When I am at the barn I ride at: I will still help with turn-out, feed, blanket changes, etc. I know all the horses in my trainer's program and I have spent nearly twenty years working with my trainer so know her rules of thumb by horse. If she is on vacation I will "babysit" her personal horses (and supervise her client horses) for free. Likewise, if she's on her day off (or with clients at shows) and something happens, I am the "go-to" person (trusted to make the decision either to call the vet or if it's something that can wait/we can handle ourselves, if it's not a vet-immediately situation, I am largely responsible for addressing the issue).

                        Be helpful, basically. Figure out what the needs are of the people and the place and then figure out what you can offer that is a good match for those needs. My version of being a model client is different than another client of my trainer's based on experience or body of knowledge - but that doesn't mean they're incapable of being a model client, it just means them being a model client will take a different shape.

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                        • #13
                          Oh, and teach your horse some gosh darn manners.

                          At the very least he should lead quietly on a rope shank, stand quietly, tie in some fashion (cross tie, straight tie, ground tie is great,) move forwards, backwards, left, and right when prompted, and not run people over to get to food. If he's a feral pig at turnout and drags the staff into the field, that's yours to fix. If you don't know how to fix it, pay your trainer for some groundwork lessons, or read some books. Nobody but you thinks it's cute when he kicks the door for food, so stop reinforcing it. Nobody but you thinks it's cute when he steals and drinks out of people's water bottles, so stop teaching him to do it.

                          Signed,
                          Barn chores are 100% harder when the horses have no life skills
                          "I'm not always sarcastic. Sometimes I'm asleep." - Harry Dresden

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                          • #14
                            Make caring for your horse's needs as easy as you possibly can - to be determined by you AND the BO/staff. Ask if they can accommodate X, then ask how you can set it up so it will be easy for them to do.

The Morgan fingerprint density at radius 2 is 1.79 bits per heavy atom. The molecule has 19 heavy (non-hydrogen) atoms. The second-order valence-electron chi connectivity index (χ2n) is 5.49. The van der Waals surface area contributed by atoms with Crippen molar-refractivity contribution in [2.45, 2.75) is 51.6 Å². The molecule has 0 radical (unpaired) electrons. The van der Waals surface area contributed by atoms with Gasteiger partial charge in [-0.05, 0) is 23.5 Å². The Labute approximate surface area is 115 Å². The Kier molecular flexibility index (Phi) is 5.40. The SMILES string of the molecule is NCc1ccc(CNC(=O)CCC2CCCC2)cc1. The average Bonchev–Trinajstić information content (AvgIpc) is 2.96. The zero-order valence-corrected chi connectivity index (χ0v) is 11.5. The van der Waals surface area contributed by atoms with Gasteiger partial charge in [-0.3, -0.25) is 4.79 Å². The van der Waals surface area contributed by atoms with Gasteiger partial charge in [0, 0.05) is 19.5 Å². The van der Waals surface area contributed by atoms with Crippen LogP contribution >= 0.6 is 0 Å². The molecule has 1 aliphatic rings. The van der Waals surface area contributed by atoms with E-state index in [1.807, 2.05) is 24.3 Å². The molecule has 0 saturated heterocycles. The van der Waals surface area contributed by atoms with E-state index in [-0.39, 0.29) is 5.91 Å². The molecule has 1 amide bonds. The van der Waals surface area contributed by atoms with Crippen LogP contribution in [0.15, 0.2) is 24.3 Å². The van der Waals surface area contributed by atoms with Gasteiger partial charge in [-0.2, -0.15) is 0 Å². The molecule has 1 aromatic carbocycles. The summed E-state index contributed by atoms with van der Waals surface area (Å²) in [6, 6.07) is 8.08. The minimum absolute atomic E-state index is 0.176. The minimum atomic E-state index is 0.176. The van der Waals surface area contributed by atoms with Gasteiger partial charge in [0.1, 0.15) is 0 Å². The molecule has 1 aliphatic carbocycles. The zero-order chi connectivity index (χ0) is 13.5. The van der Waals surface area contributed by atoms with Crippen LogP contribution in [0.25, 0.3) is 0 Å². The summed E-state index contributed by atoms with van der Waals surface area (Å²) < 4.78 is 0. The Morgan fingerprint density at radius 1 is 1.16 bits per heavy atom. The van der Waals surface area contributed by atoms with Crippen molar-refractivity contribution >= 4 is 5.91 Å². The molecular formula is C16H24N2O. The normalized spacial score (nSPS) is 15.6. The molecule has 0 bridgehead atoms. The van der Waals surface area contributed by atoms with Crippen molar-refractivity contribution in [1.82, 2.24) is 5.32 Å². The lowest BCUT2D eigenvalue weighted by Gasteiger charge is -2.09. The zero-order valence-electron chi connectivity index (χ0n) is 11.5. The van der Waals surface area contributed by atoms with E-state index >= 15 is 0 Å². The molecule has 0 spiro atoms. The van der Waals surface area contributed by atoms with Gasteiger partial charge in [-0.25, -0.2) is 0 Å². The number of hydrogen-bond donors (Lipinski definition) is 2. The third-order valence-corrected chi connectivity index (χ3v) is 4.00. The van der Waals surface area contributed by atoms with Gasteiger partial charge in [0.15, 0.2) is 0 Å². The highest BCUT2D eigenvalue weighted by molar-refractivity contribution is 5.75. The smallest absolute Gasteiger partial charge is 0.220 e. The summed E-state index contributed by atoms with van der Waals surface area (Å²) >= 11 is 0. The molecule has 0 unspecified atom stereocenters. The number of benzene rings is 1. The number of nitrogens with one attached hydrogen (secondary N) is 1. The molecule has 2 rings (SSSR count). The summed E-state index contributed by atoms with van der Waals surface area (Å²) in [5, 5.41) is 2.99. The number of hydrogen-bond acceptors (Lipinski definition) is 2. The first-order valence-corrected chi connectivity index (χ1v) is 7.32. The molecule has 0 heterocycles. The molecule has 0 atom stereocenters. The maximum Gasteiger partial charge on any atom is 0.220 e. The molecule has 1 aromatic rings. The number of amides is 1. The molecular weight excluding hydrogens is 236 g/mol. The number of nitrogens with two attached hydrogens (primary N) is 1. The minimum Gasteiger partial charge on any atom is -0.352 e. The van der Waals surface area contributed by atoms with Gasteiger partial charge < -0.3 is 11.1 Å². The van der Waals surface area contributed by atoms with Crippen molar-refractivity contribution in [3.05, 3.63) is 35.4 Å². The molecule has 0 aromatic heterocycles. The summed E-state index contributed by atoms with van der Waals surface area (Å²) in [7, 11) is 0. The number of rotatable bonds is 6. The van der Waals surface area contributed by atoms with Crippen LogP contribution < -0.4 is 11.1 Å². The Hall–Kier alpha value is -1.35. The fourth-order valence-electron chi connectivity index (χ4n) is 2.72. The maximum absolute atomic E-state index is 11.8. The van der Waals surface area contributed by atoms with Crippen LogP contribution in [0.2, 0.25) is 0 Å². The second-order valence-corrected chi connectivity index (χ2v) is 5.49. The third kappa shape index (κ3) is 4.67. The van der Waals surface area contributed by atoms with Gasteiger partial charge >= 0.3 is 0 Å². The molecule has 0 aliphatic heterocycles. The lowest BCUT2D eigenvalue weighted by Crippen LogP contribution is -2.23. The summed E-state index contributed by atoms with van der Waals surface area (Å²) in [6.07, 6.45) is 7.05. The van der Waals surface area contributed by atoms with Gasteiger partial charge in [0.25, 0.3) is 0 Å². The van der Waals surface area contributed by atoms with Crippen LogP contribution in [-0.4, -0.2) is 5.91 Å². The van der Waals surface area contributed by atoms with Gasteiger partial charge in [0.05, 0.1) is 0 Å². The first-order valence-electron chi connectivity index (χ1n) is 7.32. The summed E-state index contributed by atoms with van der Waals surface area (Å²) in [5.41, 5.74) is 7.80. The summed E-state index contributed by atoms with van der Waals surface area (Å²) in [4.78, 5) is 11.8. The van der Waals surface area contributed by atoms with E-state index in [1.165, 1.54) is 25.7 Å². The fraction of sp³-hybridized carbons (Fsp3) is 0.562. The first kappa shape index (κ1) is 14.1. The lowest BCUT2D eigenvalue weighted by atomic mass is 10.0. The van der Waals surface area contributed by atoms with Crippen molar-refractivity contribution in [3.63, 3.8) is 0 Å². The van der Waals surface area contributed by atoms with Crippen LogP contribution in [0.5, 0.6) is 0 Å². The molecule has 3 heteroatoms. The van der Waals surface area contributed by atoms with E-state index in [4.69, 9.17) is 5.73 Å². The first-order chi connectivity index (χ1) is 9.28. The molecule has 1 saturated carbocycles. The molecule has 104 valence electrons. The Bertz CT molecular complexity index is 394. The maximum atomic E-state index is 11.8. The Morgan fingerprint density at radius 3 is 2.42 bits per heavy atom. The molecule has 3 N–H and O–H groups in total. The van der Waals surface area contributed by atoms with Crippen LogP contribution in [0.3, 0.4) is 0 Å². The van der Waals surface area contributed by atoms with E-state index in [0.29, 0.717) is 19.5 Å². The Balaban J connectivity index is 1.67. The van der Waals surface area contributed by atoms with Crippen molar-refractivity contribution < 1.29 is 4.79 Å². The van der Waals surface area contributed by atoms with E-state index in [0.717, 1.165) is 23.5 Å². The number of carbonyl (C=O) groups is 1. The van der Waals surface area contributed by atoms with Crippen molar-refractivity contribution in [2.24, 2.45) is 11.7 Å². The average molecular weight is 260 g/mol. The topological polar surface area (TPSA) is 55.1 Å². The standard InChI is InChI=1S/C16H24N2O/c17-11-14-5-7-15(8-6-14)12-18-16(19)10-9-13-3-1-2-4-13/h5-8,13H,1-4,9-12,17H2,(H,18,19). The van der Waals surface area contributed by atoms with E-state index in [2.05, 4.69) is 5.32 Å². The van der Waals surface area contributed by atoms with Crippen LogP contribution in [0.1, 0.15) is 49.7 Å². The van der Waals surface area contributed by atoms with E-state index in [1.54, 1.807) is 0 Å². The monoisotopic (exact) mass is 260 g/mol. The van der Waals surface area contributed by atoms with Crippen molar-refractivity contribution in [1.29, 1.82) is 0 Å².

I worked at one place where one of the boarders used to hang her blankets in weird places and then get upset if I didn't play hunt-the-blanket in the morning and instead used one of the (many) other blankets on the stall door.

                            I fed one boarder that had five supplements. After checking with my BO I put mine in containers (one per day) and don't have to worry about making changes. No one should have to open/scoop/close that many supplement tubs for one horse.

                            I had to deal with a number of blankets who's owners couldn't be bothered to get them fixed. Seriously - don't ask anyone to deal with a jury rigged blanket for more than a day or two.

                            If your horse needs a blanket inside then figure out your turnout blankets so that it goes on top of the stable wear. Think one on, one off per day - unless the barn management wants separate stable/turnout blankets.

                            A friend with a horse needing extra warmth had a chart with daytime temperature/blanket insulation. Each blanket had a tag with the horse's name and the blanket insulation. And there was a place on the chart that said "I am wearing ___g" so the staff could grab whichever blanket would add up to the needed insulation - no guessing. Before anyone has a fit I think there were four temperature zones. The staff loved it.

                            Which reminds me - put your HORSE'S name on the blankets, NOT yours.